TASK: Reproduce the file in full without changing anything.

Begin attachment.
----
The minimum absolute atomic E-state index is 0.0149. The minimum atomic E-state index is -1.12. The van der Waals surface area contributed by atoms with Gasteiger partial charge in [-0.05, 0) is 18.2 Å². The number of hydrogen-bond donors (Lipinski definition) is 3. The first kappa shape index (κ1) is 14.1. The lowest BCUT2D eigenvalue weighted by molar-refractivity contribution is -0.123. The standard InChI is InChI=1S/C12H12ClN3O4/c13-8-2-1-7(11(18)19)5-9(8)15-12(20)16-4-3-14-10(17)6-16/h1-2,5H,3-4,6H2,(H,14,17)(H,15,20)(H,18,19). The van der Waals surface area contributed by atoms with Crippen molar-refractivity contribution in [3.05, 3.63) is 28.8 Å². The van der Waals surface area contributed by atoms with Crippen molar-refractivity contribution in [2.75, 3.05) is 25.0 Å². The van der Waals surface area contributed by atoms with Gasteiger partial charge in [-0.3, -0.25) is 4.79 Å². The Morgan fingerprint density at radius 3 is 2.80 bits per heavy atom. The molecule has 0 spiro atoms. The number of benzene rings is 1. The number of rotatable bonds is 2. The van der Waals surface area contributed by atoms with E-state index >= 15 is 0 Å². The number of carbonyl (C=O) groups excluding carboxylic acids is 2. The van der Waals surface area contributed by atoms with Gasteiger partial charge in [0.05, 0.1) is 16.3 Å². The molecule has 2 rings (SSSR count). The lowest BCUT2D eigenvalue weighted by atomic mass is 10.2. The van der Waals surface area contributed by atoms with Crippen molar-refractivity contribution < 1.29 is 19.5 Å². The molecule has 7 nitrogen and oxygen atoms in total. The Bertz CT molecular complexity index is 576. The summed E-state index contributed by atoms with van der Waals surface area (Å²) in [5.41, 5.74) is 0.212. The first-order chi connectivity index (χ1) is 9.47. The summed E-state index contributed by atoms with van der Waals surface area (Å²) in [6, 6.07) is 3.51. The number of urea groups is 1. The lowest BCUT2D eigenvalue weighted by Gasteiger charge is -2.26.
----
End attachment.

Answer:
The minimum absolute atomic E-state index is 0.0149. The minimum atomic E-state index is -1.12. The van der Waals surface area contributed by atoms with Gasteiger partial charge in [-0.05, 0) is 18.2 Å². The number of hydrogen-bond donors (Lipinski definition) is 3. The first kappa shape index (κ1) is 14.1. The lowest BCUT2D eigenvalue weighted by molar-refractivity contribution is -0.123. The standard InChI is InChI=1S/C12H12ClN3O4/c13-8-2-1-7(11(18)19)5-9(8)15-12(20)16-4-3-14-10(17)6-16/h1-2,5H,3-4,6H2,(H,14,17)(H,15,20)(H,18,19). The van der Waals surface area contributed by atoms with Crippen molar-refractivity contribution in [3.05, 3.63) is 28.8 Å². The van der Waals surface area contributed by atoms with Crippen molar-refractivity contribution in [2.75, 3.05) is 25.0 Å². The van der Waals surface area contributed by atoms with Gasteiger partial charge in [-0.3, -0.25) is 4.79 Å². The Morgan fingerprint density at radius 3 is 2.80 bits per heavy atom. The molecule has 0 spiro atoms. The number of benzene rings is 1. The number of rotatable bonds is 2. The van der Waals surface area contributed by atoms with E-state index >= 15 is 0 Å². The number of carbonyl (C=O) groups excluding carboxylic acids is 2. The van der Waals surface area contributed by atoms with Gasteiger partial charge in [0.05, 0.1) is 16.3 Å². The molecule has 2 rings (SSSR count). The lowest BCUT2D eigenvalue weighted by atomic mass is 10.2. The van der Waals surface area contributed by atoms with Crippen molar-refractivity contribution < 1.29 is 19.5 Å². The molecule has 7 nitrogen and oxygen atoms in total. The Bertz CT molecular complexity index is 576. The summed E-state index contributed by atoms with van der Waals surface area (Å²) in [5.41, 5.74) is 0.212. The first-order chi connectivity index (χ1) is 9.47. The summed E-state index contributed by atoms with van der Waals surface area (Å²) in [6, 6.07) is 3.51. The number of urea groups is 1. The lowest BCUT2D eigenvalue weighted by Gasteiger charge is -2.26.